Wednesday, June 4, 2008

To our Father: In Our Hearts & Your Loving Honor

This June our “Father of Independence” will be honored by the Honorable Society of the Inner Temple in London, in conjunction with its 400th Anniversary celebration this year. The secretary of the Malaysian Inner Temple Alumni Association S. Radhakrishnan said that last November, the benchers of the Inner Temple agreed that some form of commemoration should be commissioned to honor Tunku abdul Rahman as one of its former students. Prior to this , the Inn had honored its former student, like the former English prime minister Clement Atlee and even Mahatma Gandhi , who was called to the English Bar at the Inner Temple in 1891, was also honored by the Inn.

So, for this commemorative event in our nations history in having our Father being honored by the Inn, I’ll like to publish a small part one of the Tunku’s last work, that is his interview with K. Das. (This interview between K. Das and the Tunku was one of the last and most personal interview by our “Father of Independence” before he dearly departed for his people. Now he is back with Allah and he is watching over his children of his beloved nation, “Malaya”. Thanks to authors and writers like Kua Kia Soong, the interview between K. Das and The Tunku has been compilid and edited in to a book so that the honor of our “Father’s” last words of wisdom will not be lost forever.:

K.Das: How would you define the rule of law?

Tunku: You must observe the law, respect and uphold the law, that is how it is supposed to be. To respect the rule of law, you don’t have to be a lawyer. We know the rule of the law is suppose to provide justice and so on. We know all that, but there are certain questions that have to do with justice and fair play.

K.Das: The way I understand it, the rule of law is the rule by laws which observe the principles of natural justice.

Tunku: That is the main thing-natural justice.

K.Das: If you go beyond that, it is only legality.

Tunku: That’s right. To free the people of the world, we look toward natural justice to provide us with protection and to give us freedom to do certain things within the law, not outside of the law because there are so many penal codes, laws that tell you where you go wrong, what is right and what is wrong. If you go and pinch somebody’s money, you know you are doing wrong. If you go and crack somebody’s head, you know that you are doing wrong but all that is within common knowledge of all men and so it is within that rule of law that you can do anything you like. But of course in countries which we call ‘democratic countries like ours’, the people are supposed to be free to follow their way of life, to follow their religion, customs, habits and traditions.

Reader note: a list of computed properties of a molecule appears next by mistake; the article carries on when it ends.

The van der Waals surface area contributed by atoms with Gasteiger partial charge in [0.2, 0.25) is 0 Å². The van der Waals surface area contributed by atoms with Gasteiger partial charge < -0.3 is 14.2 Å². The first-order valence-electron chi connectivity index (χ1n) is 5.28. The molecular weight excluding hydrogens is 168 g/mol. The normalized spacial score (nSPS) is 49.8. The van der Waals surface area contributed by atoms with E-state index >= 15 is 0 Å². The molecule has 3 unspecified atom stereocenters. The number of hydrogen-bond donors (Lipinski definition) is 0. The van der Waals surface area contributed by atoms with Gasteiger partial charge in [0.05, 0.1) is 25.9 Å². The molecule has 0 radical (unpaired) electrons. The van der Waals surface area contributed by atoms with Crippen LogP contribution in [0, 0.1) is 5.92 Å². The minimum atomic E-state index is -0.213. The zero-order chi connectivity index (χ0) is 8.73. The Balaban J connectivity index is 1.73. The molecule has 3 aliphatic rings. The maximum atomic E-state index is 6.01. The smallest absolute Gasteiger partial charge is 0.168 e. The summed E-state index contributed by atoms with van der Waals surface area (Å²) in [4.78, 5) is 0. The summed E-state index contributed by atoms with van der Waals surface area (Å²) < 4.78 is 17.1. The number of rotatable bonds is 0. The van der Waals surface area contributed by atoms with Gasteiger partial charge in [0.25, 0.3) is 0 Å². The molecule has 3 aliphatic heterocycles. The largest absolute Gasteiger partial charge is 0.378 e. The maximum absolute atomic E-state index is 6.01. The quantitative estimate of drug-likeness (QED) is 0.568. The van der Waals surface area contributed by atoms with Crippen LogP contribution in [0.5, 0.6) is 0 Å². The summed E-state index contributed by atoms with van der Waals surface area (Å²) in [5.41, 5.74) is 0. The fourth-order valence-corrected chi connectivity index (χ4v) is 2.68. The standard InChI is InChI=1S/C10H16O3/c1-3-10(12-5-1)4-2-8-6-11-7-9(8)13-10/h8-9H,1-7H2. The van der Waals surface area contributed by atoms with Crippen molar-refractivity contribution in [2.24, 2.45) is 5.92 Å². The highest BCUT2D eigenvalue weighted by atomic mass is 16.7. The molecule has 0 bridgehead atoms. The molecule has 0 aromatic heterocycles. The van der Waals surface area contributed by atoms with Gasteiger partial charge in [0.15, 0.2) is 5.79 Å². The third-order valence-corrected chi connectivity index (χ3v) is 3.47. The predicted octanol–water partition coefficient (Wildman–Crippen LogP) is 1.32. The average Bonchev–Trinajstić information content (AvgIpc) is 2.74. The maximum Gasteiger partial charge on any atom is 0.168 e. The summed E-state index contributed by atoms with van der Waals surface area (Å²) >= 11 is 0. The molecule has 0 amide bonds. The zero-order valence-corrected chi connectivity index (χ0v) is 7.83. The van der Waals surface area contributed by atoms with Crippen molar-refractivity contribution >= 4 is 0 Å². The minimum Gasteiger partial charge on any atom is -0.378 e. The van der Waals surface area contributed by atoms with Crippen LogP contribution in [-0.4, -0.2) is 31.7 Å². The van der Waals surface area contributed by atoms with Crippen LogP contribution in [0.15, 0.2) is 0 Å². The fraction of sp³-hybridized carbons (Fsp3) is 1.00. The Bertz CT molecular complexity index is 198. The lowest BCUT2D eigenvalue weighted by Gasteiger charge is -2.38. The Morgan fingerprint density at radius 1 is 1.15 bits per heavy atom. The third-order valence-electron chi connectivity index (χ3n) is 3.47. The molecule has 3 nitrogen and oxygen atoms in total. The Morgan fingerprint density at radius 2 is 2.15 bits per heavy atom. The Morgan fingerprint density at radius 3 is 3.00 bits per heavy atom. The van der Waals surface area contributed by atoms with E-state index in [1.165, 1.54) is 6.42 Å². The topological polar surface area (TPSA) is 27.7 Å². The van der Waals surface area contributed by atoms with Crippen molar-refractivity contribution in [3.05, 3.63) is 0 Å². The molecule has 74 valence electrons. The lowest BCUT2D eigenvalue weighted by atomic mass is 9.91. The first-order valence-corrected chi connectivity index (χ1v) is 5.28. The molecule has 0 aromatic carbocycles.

K.Das: New education and so on. For example, this man- when he was interviewed by Tan Chee Khoon- says that capital punishment for drug trafficking is not too severe. He said, “Well, they know what they are doing so they can hang.

Tunku: When I first became Prime Minister of this country, I had a discussion with the British government and the Chairman of that group was Lord Hare. I said to Lord Hare, “Whatever you do, you cannot stop this opium habit and drug habit, you can’t do it. The only thing you can do perhaps is to provide them with a medical certificate. With this certificate, you are allowed to take opium.”
He replied, “You see, I agree with you Tunku, the only thing is that the UN has decided on this particular band on the drug habit.”
But I said, “They know you can’t stop it, his trafficking will go on. The same with prostitution, they decided against prostitution but can they stop it? It is the oldest profession in the world. But they could not stop it. Why don’t they regulate the profession like in France? They had massage houses in the old days where all the girls are examined medically so that they can be certified to be free of disease and so on. . . but to stop it, you know you cannot. Why do they want to mess things up like that? I am particularly against the punishment of death for drug possession.
Secondly, there re certain kinds of drugs like ganja (marijuana). Ganja is a drug that they take everywhere in the Middle East, in India, Pakistan and so on. When I played golf in Pakistan, in Islamabad, all those bushes around the golf course were all full of ganja. They grew wild everywhere. So to punish people in possession of ganja with death is too severe when you can grow it in the backyard. You must know how to prepare it, you cannot pack it up and take it just like that. It won’t be any good. When the Pakistan caddy produced it from his pocket to taste, it was in a slab, black in colour, like belacan (prawn paste)).

K.Das: I think the death sentence for drug trafficking is too severe and besides, it does not work.

Tunku: It does not work, that is the point. Why not register the drug addicts?

K.Das: In fact, I want to go further and suggest that if you register them, the drug traffickers will lose out because they have nothing to sell.

Tunku: Yes, they lose out.

(This interview can be found in the book K. Das & The Tunku Tapes on page 134-136)

With love and honor,
T.A.R. Vijaya@ the Patriot

Ps: One might think it’s about an issue that does not concern them. No doubt that even some religions considers it to be a holy sacrament but the truth is if the authorities come knocking on your door to take one of your own family members away for an offence that even the Tunku deems as unjust to jail, then don’t blame anyone but yourself for not standing up for democracy, equality and freedom. As children of this nation, we should stand up “In The Name Of Our Father.”